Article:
Most ethylene sales today are at some combination of the monthly negotiated “contract” price and the spot price, so ethylene pricing will rise and Axiall made a note of this as it gave cautious Q3 guidance. Big buyers of ethylene are Axiall, Celanese, Huntsman, Oxy, Shintech (Shi Etsu), and Old World Industries. All of these companies are making ethylene derivatives where ethylene is a smaller component of the derivative, such as PVC and ethylene oxide.

More important for all of the majors is how much this higher price environment for ethylene impacts the prices of derivatives. If it results in polyethylene price increases or PVC price increases there is broad margin and profit expansion for the companies that are integrated and offsets for those facing higher ethylene pricing.

The PVC producers are likely to push the hardest as so many of the producers are facing the higher ethylene prices directly. The polyethylene producers are making such a significant integrated margin that contract prices will likely only rise if there is real product shortages and spot prices spike – which they have – and remain high. There is talk of a 3 cent per pound increase in polyethylene prices in September but it is not clear how broad the producer support is.

Polymer prices tend to lag, in that buyers have some level of price protection – 30 days and in some cases 60 days. Consequently, if gas and ethane prices remain low, we may see a bigger margin and profit benefit in Q4 2014 than in Q3 2014.

Investment Conclusion

If we look at the correlation between valuation and returns on capital as defined in
our work on Skepticism
, the three big ethylene guys, LYB, WLK and DOW all have current valuations that are not only high, but anticipate higher returns than are already discounted in forward estimates – in other words they need positive revisions or earnings surprises. The SI charts for each are summarized in Exhibits 13 through 15. These higher ethylene margins, if sustained through 2014, should help justify the premiums – but we see risk if estimates rise too high for 2015 as we do not expect to see a repeat of 2014 in 2015 from a supply availability perspective.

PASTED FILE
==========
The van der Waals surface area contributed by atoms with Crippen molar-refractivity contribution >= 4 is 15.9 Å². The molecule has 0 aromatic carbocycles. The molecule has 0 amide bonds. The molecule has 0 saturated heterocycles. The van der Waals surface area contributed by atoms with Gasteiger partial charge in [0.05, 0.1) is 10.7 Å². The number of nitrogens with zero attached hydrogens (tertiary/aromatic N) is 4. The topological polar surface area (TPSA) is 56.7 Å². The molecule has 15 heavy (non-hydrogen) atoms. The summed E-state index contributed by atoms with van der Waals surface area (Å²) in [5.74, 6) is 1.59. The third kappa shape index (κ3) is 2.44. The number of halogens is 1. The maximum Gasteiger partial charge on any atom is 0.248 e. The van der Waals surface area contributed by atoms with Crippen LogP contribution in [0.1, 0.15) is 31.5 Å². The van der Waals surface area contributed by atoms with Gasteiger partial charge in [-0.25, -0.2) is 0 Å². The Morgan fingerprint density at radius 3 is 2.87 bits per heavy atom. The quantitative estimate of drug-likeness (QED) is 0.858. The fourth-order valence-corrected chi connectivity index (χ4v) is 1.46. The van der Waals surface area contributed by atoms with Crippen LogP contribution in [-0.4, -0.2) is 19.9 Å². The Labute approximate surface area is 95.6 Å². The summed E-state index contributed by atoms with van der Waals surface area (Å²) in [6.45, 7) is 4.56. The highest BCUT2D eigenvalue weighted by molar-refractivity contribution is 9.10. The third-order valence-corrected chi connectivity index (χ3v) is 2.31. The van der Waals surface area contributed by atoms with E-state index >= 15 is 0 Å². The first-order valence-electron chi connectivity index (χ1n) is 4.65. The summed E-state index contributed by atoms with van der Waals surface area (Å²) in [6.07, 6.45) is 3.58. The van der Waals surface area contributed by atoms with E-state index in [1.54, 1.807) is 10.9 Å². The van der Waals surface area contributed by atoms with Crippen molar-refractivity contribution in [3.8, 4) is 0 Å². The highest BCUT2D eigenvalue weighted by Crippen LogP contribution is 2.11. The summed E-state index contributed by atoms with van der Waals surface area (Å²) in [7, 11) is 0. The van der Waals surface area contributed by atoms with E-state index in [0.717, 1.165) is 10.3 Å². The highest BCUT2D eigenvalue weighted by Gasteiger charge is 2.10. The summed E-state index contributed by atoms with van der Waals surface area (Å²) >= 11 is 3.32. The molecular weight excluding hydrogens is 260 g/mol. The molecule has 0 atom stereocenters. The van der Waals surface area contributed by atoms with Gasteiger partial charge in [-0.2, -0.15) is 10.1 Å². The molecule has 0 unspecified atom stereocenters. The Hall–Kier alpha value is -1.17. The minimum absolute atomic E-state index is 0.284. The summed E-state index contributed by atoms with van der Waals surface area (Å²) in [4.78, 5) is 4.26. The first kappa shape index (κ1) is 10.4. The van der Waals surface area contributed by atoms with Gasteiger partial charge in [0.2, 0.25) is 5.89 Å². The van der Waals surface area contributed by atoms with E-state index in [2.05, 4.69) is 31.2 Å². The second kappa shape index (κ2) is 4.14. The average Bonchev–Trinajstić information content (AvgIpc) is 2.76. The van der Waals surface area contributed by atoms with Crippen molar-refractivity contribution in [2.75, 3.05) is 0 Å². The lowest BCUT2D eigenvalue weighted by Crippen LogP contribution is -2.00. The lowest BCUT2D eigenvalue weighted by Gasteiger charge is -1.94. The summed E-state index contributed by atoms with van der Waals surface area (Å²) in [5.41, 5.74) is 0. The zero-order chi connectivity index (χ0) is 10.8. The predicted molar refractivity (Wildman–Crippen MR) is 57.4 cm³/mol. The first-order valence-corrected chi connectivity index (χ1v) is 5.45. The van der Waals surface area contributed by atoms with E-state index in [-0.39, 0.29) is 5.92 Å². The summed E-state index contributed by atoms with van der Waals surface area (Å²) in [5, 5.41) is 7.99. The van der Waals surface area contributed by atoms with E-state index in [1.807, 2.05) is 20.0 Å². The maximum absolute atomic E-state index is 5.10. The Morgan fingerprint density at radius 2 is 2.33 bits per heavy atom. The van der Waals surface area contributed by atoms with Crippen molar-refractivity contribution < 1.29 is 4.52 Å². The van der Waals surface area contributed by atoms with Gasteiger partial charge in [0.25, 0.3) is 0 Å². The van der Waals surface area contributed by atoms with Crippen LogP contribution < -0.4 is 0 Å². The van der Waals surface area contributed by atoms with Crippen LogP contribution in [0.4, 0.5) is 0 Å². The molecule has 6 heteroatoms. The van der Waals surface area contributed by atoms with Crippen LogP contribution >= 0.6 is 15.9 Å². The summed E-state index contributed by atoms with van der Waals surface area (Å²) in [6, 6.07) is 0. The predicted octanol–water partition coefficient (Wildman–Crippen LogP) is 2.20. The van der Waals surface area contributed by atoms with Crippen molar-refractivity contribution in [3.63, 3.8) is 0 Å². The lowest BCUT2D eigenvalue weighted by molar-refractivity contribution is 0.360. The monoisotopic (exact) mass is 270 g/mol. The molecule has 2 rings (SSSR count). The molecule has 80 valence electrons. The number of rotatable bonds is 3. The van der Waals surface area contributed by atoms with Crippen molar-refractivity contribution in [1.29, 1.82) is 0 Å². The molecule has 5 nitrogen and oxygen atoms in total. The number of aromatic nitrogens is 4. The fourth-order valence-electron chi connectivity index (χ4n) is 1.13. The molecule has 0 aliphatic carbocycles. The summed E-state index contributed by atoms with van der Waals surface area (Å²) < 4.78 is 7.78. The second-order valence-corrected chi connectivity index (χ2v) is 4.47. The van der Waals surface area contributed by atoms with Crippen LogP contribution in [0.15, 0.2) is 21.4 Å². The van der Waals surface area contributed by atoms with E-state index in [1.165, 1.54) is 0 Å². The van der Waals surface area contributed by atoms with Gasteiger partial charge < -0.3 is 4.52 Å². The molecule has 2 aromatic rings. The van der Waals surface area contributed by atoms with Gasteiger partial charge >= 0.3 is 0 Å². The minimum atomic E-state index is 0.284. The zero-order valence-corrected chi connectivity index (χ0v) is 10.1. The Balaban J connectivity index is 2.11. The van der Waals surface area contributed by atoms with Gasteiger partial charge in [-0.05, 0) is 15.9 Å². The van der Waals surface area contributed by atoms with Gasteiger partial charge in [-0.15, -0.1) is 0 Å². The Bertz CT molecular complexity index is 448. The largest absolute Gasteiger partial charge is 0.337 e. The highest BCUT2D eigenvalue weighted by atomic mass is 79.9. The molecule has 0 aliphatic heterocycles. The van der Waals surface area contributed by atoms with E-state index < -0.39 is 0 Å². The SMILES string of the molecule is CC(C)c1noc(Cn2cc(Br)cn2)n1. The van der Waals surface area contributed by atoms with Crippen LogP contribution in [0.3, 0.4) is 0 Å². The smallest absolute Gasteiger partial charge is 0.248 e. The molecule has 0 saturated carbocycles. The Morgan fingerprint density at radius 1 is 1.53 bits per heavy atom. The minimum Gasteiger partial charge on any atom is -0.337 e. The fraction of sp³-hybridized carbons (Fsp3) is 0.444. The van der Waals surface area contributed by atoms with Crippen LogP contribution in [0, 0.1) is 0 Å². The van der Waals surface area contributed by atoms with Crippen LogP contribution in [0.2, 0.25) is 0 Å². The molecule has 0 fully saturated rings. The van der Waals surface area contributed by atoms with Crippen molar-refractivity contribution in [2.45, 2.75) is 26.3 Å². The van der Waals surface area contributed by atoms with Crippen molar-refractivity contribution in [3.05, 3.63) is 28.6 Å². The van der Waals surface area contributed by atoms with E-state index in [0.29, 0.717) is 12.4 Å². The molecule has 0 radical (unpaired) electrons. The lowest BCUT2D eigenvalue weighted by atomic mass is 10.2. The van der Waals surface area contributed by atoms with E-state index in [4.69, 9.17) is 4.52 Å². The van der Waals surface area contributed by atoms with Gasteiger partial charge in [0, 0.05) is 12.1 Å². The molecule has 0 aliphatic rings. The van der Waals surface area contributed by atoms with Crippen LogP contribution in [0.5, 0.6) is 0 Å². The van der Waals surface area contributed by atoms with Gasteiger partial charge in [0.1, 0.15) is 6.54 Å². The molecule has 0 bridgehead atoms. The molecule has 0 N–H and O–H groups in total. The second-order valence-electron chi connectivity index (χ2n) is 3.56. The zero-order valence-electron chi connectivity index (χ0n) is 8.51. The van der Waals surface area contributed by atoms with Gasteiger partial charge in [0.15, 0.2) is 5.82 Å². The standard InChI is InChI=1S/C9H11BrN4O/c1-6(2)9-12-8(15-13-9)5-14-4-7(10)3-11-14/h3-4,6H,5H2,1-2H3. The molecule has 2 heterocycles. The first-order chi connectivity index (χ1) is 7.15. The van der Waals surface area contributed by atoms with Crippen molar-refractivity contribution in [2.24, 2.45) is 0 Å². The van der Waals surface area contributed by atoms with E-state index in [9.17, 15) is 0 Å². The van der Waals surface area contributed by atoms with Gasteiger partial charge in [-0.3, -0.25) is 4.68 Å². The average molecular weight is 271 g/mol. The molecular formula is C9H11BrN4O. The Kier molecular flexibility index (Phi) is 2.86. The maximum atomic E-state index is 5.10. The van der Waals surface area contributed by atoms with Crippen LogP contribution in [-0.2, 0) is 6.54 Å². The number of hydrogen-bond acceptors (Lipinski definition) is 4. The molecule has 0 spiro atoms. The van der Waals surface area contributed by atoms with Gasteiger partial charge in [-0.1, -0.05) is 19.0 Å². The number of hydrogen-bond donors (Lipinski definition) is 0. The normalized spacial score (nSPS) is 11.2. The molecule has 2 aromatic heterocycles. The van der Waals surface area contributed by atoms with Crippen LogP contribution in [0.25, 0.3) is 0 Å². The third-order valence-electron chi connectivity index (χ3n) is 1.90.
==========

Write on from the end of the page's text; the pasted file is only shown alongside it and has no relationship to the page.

Conversely, but not surprisingly, the ethylene buyers are the other way around – cheap and discounting negative revisions (Exhibits 16-18). Please note that we have limited history for CE and that is why we have not included the company in this sort of analysis previously. We see the opportunity in AXLL much better than CE today. We also still think HUN is interesting particularly given the disconnect between earnings and valuation.

Despite the expensive nature of WLK, LYB and DOW, we would certainly not recommend exiting positions today, though we do think that these are getting very stretched and absent some interesting restructuring (only really now possible at DOW), we are running out of upside.

We would be much more interested in the depressed values at AXLL and to a lesser extent CE and HUN.

Exhibit 13

Source: Capital IQ and SSR Analysis

Exhibit 14

Source: Capital IQ and SSR Analysis

Exhibit 15

Source: Capital IQ and SSR Analysis

Exhibit 16

Source: Capital IQ and SSR Analysis

Exhibit 17

Source: Capital IQ and SSR Analysis

Exhibit 18

Source: Capital IQ and SSR Analysis

©2014, SSR LLC, 1055 Washington Blvd, Stamford, CT 06901. All rights reserved. The information contained in this report has been obtained from sources believed to be reliable, and its accuracy and completeness is not guaranteed. No representation or warranty, express or implied, is made as to the fairness, accuracy, completeness or correctness of the information and opinions contained herein.  The views and other information provided are subject to change without notice.  This report is issued without regard to the specific investment objectives, financial situation or particular needs of any specific recipient and is not construed as a solicitation or an offer to buy or sell any securities or related financial instruments. Past performance is not necessarily a guide to future results.